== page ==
(Reuters) – Roblox Corp’s quarterly bookings missed market expectations on Monday as the easing of restrictions slowed the pandemic-fueled spike in spending on its games, including “Jailbreak” and “MeepCity,” pushing down its 5% shares.
The company, one of the most popular children’s play sites in the world, is a pandemic winner that has benefited from door-to-door orders.
But with the reopening of schools following the rollout of vaccines in the United States, online games have fallen behind as children are now encouraged to resume outdoor activities.
The company’s bookings rose only 35% to $ 665.5 million for the second quarter ended June 30, compared with a 161% increase in bookings in the prior quarter. Analysts had expected $ 683.3 million.
Roblox generates the bulk of its bookings from purchases of “Robux” virtual currency by children, who then use it to improve player avatars by purchasing in-game items such as hats, pets, or coins. accessories.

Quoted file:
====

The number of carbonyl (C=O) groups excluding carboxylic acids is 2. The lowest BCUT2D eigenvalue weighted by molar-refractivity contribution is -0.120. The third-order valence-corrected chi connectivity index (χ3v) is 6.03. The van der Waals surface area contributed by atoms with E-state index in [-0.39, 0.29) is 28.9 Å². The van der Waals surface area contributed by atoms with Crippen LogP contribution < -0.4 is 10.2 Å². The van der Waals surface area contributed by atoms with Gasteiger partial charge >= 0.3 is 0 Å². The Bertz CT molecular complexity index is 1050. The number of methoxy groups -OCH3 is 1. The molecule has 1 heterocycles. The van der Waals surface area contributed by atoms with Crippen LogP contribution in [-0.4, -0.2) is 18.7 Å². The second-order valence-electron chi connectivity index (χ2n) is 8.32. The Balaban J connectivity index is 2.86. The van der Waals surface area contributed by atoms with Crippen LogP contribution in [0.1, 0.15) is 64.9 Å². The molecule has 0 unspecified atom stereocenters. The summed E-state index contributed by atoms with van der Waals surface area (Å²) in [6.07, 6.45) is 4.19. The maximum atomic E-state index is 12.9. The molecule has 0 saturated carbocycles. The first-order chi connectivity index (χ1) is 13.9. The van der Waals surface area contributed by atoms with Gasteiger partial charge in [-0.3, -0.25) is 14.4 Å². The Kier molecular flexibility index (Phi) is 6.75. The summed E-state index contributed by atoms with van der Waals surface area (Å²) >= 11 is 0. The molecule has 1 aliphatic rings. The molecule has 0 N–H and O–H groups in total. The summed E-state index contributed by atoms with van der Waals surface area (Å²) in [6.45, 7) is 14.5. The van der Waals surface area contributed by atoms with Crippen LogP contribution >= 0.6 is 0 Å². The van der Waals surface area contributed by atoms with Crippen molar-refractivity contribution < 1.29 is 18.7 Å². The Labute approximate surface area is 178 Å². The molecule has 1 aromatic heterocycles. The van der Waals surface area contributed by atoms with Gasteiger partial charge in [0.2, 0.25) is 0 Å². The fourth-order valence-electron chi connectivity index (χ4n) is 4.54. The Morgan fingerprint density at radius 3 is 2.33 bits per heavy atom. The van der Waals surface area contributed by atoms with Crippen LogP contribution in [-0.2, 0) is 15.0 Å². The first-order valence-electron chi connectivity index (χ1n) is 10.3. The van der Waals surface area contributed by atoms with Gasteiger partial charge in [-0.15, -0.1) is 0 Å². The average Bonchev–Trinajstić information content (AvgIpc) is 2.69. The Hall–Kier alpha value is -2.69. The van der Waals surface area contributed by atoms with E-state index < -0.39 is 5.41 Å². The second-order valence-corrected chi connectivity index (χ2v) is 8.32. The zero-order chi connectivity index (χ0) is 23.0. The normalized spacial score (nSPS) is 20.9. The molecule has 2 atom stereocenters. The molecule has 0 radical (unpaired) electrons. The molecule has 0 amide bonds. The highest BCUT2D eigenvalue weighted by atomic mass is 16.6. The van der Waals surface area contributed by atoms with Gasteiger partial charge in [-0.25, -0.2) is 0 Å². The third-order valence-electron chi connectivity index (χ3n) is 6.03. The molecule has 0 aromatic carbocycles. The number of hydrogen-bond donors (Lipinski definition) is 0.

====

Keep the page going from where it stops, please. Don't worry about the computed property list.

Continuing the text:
The company, which offers a slew of titles on mobile devices and game consoles, said average bookings per daily active user were up slightly from the previous year.
The metric is the average amount that users pay per day to play the games and it has increased by 46% in the last quarter compared to the previous year.
In July, it fell 5% to 7% year over year, a clear sign that people are spending less time on its platform.
The company, listed on the NYSE in March, reports its second quarterly results and has yet to make a profit.
“Roblox suffers from the demands of very aggressive market expectations, combined with the prospect of continued unprofitability in the future,” said John Patrick Lee, ETF product manager at VanEck.
Its net loss attributable to common shareholders widened to $ 140.13 million, or 25 cents per share, from $ 71.5 million, or 40 cents per share, a year earlier.
(Reporting by Tiyashi Datta in Bangalore; Editing by Arun Koyyur)